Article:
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Document Max. Freq Min. Freq
Rebellion Record: a Diary of American Events: Documents and Narratives, Volume 9. (ed. Frank Moore) 310 68 Browse Search
General James Longstreet, From Manassas to Appomattox 306 36 Browse Search
Southern Historical Society Papers, Volume 21. (ed. Reverend J. William Jones) 305 15 Browse Search
Edward Porter Alexander, Military memoirs of a Confederate: a critical narrative 289 5 Browse Search
D. H. Hill, Jr., Confederate Military History, a library of Confederate States Military History: Volume 4, North Carolina (ed. Clement Anselm Evans) 262 18 Browse Search
Jubal Anderson Early, Ruth Hairston Early, Lieutenant General Jubal A. Early , C. S. A. 233 13 Browse Search
Robert Underwood Johnson, Clarence Clough Buell, Battles and Leaders of the Civil War: Volume 2. 204 0 Browse Search
Comte de Paris, History of the Civil War in America. Vol. 2. (ed. Henry Coppee , LL.D.) 182 0 Browse Search
Maj. Jed. Hotchkiss, Confederate Military History, a library of Confederate States Military History: Volume 3, Virginia (ed. Clement Anselm Evans) 170 8 Browse Search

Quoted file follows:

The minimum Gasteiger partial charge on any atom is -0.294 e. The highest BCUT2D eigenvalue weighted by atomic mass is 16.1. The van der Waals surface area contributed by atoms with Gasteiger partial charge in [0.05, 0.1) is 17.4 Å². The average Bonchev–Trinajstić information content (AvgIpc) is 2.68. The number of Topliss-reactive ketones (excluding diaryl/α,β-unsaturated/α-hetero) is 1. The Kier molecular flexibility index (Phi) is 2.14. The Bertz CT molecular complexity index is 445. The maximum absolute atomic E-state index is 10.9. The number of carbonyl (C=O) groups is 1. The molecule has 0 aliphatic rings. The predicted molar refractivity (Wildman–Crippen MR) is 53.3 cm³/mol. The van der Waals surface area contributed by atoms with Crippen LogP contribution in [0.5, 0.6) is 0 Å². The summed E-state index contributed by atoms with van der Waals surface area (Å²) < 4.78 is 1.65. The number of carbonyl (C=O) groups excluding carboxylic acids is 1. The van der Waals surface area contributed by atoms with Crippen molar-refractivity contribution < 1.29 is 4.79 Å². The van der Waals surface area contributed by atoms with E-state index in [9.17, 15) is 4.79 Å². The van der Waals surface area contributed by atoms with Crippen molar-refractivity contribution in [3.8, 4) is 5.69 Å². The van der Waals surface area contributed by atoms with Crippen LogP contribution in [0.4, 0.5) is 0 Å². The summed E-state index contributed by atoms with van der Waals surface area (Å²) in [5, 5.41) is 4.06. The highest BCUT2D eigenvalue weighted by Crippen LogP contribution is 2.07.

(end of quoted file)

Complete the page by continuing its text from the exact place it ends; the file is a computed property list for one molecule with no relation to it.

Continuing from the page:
Brigadier-General Ellison Capers, Confederate Military History, a library of Confederate States Military History: Volume 5, South Carolina (ed. Clement Anselm Evans) 146 14 Browse Search
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Browsing named entities in The Daily Dispatch: July 4, 1863., [Electronic resource]. You can also browse the collection for D. H. Hill or search for D. H. Hill in all documents.

Your search returned 2 results in 1 document section:

mained in Richmond. The York River train arrived about 12½ o'clock, and brought the particulars of the fight below Bottom's Bridge, in New Kent. From an intelligent gentleman, who was in the fight, we gather the following particulars. Gen. D. H. Hill advanced a portion of his force to feel the enemy, and found him about 6 ½ o'clock P. M., Thursday, at Dr. L. Crump's farm, just this side of the Cross Roads. Our troops formed in line of battle. Gen. Jonkins's South Carolina and Gen. Ransder Colonel West, commanding, at first presented a bold front, but as our infantry advanced in splendid order, at the double quick, they retreated. Gens. Jenkins's and Ransom's onslaught was bold and fearless, but as the enemy retired rapidly, Gen. Hill ordered Col. Shingler, with his cavalry, to the charge, which was executed in gallant and impetuous style, driving the enemy to Tunstall's, four miles, when darkness put an end to the pursuit. The enemy two or three times took an ambuscade, an